Labour History

A Dread Decision: The Execution of Edwin Hickey, 1936

Labour History (2014), 107, (1), 95–114.

Abstract

Edwin Hickey’s trial, conviction and subsequent execution in 1936 for the apparently unprovoked murder of conciliation commissioner Montague Henwood raised questions about the administration of justice and legal representation in New South Wales. This controversial execution laid bare the anxieties of a troubled society, exposing conflicting attitudes to youth, crime, sexuality and sexual assault. Hickey was portrayed as one of a lost generation, who unfairly carried the burden of societal disquiet following World War I. For many he was also a symptom of communal guilt concerning the cruel impact of the Great Depression on rural youth. Such representations did not save Hickey, whose unsubstantiated allegation of attempted sexual assault rendered him beyond redemption in the eyes of conservative politicians who made the final decision on whether his death sentence would be commuted.

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Footnotes

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72. NSWPD LC 148(7 May1936):3628. See also the “wireless message” Stevens sent to the Howard Prison Reform League when it contacted him concerning Hickey;SMH, 15 May1936, 12. Google Scholar

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79.In 1916, amidst the industrial and political turmoil of the War years, Grant was given a 15-year sentence. He served almost four years and was released in 1920 after a royal commission overturned most of the convictions.Ian Turner, Sydney’s Burning(:Alpha Books, 1967), 32, 57, 190. See alsoThe History of Donald Grant: Officially Selected and Endorsed Labour Candidate for the Senate(:National Association, [1925?]); andFrank Farrell, “Grant, Donald McLennan (Don) (1888–1970),” ADB, accessed September 2014,http://adb.anu.edu.au/biography/grant-donald-mclennan-don-6453. Google Scholar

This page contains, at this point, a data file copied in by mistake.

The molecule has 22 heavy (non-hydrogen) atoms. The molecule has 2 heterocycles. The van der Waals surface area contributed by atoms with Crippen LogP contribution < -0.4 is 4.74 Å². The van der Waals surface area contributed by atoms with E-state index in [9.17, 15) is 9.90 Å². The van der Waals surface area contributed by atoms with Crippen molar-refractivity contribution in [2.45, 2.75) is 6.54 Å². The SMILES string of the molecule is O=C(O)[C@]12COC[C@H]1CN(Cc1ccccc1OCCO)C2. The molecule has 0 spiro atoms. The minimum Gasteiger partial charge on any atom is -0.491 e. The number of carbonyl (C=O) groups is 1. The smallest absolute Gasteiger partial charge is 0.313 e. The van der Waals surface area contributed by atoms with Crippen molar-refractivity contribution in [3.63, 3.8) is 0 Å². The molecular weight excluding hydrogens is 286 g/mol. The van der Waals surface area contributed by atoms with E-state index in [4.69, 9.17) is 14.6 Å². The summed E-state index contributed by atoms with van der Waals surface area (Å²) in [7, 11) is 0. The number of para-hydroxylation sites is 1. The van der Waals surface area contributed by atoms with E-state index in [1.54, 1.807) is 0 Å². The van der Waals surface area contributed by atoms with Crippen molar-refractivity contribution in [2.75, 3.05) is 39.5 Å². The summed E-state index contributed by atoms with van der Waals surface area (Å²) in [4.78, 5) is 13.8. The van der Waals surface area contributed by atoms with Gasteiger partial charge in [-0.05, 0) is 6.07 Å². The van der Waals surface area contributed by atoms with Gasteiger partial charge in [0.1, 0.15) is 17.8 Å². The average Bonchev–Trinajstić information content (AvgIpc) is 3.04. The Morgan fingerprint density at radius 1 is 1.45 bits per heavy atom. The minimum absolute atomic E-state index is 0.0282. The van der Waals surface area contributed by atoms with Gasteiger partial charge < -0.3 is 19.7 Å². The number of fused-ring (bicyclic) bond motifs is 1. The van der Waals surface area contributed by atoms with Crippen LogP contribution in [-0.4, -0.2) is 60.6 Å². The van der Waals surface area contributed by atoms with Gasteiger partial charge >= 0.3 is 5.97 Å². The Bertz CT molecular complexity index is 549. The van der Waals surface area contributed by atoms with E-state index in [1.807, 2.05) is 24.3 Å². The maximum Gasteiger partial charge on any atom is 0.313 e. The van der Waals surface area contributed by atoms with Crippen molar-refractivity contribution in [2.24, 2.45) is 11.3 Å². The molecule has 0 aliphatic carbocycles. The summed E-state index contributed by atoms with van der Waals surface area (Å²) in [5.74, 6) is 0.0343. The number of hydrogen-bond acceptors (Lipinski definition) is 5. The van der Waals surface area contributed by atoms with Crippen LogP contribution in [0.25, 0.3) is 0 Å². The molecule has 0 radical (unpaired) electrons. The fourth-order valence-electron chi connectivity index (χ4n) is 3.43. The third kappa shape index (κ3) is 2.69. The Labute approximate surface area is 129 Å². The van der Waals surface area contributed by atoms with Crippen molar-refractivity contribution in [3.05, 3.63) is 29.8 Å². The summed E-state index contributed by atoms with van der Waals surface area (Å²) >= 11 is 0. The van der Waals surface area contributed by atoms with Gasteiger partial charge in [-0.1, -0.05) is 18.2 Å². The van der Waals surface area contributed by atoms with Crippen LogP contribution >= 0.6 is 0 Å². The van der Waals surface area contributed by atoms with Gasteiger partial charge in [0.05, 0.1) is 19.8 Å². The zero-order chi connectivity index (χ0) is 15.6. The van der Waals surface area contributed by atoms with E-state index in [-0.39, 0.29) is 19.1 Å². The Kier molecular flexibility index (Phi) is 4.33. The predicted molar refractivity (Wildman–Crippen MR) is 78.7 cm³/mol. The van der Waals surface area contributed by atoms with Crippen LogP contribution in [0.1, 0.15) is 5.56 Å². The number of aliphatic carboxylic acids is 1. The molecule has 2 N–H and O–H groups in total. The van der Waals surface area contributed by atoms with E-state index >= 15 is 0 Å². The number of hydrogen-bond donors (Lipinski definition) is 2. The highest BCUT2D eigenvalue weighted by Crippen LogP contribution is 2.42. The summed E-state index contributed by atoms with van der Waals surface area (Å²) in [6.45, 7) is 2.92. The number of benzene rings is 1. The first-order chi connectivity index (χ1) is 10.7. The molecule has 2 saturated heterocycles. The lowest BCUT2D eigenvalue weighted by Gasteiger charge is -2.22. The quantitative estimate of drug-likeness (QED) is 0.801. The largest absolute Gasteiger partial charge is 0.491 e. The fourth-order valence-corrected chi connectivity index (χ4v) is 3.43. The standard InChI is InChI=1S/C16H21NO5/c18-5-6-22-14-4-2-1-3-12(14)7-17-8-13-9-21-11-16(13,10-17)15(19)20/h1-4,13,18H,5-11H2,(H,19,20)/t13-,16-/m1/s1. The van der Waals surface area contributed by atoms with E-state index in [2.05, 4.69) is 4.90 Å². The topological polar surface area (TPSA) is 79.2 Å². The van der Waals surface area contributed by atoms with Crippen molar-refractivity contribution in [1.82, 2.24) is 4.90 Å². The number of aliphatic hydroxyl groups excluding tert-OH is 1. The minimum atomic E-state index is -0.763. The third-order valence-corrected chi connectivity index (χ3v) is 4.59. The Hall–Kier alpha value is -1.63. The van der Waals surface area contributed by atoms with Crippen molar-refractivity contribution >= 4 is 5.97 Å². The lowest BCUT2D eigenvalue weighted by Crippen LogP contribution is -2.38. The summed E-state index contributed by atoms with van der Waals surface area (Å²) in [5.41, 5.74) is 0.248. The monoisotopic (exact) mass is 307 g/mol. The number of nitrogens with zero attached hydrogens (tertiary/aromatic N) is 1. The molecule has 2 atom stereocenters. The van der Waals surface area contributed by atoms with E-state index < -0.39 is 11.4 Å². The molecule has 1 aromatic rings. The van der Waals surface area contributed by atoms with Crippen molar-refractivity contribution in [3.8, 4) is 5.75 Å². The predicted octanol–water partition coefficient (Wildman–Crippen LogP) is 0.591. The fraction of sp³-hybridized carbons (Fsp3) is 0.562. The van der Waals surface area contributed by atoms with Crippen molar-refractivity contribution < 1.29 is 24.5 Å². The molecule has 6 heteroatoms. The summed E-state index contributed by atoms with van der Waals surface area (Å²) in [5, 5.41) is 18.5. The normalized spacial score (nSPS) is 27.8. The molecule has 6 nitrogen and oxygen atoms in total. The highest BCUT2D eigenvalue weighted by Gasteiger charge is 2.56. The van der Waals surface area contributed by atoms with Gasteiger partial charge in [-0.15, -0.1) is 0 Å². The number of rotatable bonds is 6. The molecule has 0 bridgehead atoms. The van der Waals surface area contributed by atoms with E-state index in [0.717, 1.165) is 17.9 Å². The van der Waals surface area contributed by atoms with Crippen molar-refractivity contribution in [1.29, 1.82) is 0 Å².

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97. NSWPD LA 148(12 May1936):3641. Google Scholar

98. Sun, 13 May1936, 17. Google Scholar

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100. SMH, 12 May1936, 12. Google Scholar

101. SMH, 14 May1936, 10. Google Scholar

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104.This was John Raymond Brown who was hanged at Grafton Gaol in December 1906; see“Australian Executions 1870–1967,” Capital Punishment UK, accessed September 2014,http://www.capitalpunishmentuk.org/aus1900.html. Google Scholar

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110. NSWPD LC 148(13 May1936):3715. Google Scholar

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113.Lang was citing section 53 of the Children and Young Persons Act of 1933.SMH, 7 May1936, 11. Google Scholar

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116. SMH, 13 May1936, 15. Google Scholar

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119. NSWPD LA 148(12 May1936):3647–51. Google Scholar

120.Ibid., 3653, 3659. Google Scholar

121. SMH, 13 May1936, 15. Google Scholar

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123. NSWPD LC 148(13 May1936):3717. Google Scholar

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125.Women in NSW had only been allowed to assume this responsibility since 1921.Kingston, A History of New South Wales, 135. Google Scholar

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127.Lynch was active in the campaign to save triple child murderer Edward Williams from hanging in 1924.SMH, 14 April 1924, 13. For other women involved in this campaign, seeSMH, 25 April 1924, 8; and 28 April1924, 10. Google Scholar

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131. SMH, 14 May1936, 10. He abdicated later that year so he could marry the woman he loved. Google Scholar

132. SMH, 15 May1936, 12. Google Scholar

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134. NSWPD LC 148(13 May1936):3718. Google Scholar

135.The USA took the lead with this approach when the state of Illinois passed such legislation in 1899.Clive Emsley, Crime, Policing and Penal Policy: European Experiences, 1750–1940(:Oxford University Press, 2007):230–31;Child Welfare Bill, NSWPD LA 158(11 May1939):4550–53. Google Scholar

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Curby, Pauline